A few weeks ago, Google Analytics broke on me for GuardianForge. Despite my best attempts, I haven’t been able to get it working even though I’ve followed every possible suggestion out there. So I asked around and someone on the Learn Build Teach discord recommended an alternative. That got me thinking “I bet there are a bunch of these services out there that do the same thing”. After exploring a few of the more cost-conscious options, I settled with PostHog and so far am pretty blown away by it.

Installation and setup

Installing the tool and setting it up was very straightforward. In my repo, I simply had to run the following command to install the library:

npm install posthog-js

Then I had to initialize the library with the following code somewhere in the repo:

import posthog from 'posthog-js'

posthog.init("POSTHOG_KEY", { api_host: 'https://app.posthog.com' };

Now in GuardianForge, I initialize everything in a Context file instead of in the default App.tsx. I do this so I can pull down a config.json file from S3, which loads all of the public keys and configuration variables. The reason I do that is so my Azure Pipeline that's used to build and deploy the code can perform a transformation on that file before it goes out, with the values updated for the environment the code is going to (QA or Production).

Here is how that code looks, or you can view the source on the GitHub repo.

posthog.init(config.posthogId, {
  api_host: 'https://app.posthog.com',
  capture_pageview: false,
  autocapture: false

You'll also notice that I have two additional configs set when initializing PostHog.

The capture_pageview being set to false prevents the library from trying to automatically detect when a page changes. This is disabled because GuardianForge is a React Single Page App, so there is technically no loading of pages when links are clicked, the JS just renders the updated DOM. To overcome this, I have a new  component that is in the Router.tsx file that can manually tell PostHog when a user navigates to another page.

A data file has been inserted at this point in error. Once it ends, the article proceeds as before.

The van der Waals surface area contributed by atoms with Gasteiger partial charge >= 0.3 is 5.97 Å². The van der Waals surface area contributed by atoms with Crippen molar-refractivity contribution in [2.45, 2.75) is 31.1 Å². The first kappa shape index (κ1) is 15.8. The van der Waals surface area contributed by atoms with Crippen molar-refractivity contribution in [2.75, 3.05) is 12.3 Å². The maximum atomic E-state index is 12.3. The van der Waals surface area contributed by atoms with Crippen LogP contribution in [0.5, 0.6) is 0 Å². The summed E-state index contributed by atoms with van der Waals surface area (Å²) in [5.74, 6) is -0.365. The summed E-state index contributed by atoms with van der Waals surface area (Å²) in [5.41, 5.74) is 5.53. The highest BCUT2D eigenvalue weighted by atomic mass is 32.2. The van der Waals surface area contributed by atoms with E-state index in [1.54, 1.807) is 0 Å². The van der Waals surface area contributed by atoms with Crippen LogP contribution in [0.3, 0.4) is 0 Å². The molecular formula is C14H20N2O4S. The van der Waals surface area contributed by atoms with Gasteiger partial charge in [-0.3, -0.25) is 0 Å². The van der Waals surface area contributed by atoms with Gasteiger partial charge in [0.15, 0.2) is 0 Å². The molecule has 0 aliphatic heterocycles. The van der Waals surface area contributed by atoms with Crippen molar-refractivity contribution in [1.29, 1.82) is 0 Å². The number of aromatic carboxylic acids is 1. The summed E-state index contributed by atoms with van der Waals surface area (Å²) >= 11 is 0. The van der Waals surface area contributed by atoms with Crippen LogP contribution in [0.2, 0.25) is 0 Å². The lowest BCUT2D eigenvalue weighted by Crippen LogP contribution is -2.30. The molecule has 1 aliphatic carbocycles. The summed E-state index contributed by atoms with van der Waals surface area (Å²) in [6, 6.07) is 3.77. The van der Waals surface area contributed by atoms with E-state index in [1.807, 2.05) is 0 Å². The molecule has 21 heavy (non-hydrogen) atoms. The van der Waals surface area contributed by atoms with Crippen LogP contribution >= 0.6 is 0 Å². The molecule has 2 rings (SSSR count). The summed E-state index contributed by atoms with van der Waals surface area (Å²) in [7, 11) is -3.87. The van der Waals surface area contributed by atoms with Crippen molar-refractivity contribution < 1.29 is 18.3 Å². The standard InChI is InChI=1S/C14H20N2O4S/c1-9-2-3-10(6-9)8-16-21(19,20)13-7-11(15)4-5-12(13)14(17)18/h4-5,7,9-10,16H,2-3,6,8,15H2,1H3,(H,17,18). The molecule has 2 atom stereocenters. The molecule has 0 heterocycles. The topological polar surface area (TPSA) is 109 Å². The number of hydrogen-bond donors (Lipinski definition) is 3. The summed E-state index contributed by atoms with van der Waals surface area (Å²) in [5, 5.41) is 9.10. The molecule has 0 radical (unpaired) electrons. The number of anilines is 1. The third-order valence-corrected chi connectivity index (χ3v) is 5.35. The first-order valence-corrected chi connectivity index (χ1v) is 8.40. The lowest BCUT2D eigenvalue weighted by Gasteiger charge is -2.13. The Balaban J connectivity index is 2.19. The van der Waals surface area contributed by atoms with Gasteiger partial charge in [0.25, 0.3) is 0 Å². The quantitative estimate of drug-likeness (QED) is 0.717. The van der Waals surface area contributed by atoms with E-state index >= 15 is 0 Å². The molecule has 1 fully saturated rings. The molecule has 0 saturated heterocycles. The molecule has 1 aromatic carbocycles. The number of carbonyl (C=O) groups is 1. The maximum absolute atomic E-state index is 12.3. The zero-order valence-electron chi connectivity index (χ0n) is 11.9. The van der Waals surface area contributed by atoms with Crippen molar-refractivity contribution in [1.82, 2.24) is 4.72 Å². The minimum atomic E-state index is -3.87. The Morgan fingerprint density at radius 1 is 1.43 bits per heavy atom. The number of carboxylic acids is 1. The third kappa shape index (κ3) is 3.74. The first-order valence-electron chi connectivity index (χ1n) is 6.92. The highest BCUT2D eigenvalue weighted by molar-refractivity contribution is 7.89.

function LocationHandler() {
  const { isInitDone } = useContext(GlobalContext)
  const location = useLocation()
  const [curr, setCurr] = useState("")

  useEffect(() => {
    const page_path = location.pathname + location.search
    if(isInitDone && curr !== page_path) {
  }, [location])
  return (<></>)

Additionally, with autocapture on, it was simply too noisy for what I needed it for. PostHog was trying to track every little detail the user was doing, such as clicking on buttons or typing into text fields. I don't need that level of detail, so that was turned off. Here's an example of what that looked like:

Things I like

First and foremost, the default dashboard is something I ACTUALLY understand! Don't get me wrong, I think Google Analytics is a powerful tool when you have the correct understanding of the setup and terminology. I predominantly want to focus on building GuardianForge over learning how to slice and dice metrics, at least for now. Here is an example of the dashboard:

Another thing I like is the ability to identify users with your own values. I'm not doing it in any kind of creepy way, but only for my own knowledge to match Destiny users to metrics on how they use the app. I'm hoping at some point I can identify power users to work more closely with and understand what features would be best to implement. Here is the code I'm using to tie users into PostHog:


And then I can see them in the PostHog app and see what features they are using. This is my record in the QA environment, and the number is actually my unique ID in Destiny (nothing you couldn't get by searching on the forums and analyzing network traffic):

Things I plan to explore more

Since PostHog makes it easy to create custom events with custom data, I plan to expand on this to see what kinds of builds people are making without having to dive into the database. I also want to explore Annotations more, which are ways that I can tie external events to PostHog, and see if those actions (say, sharing a build on Twitter) have a positive effect on the usage of GuardianForge.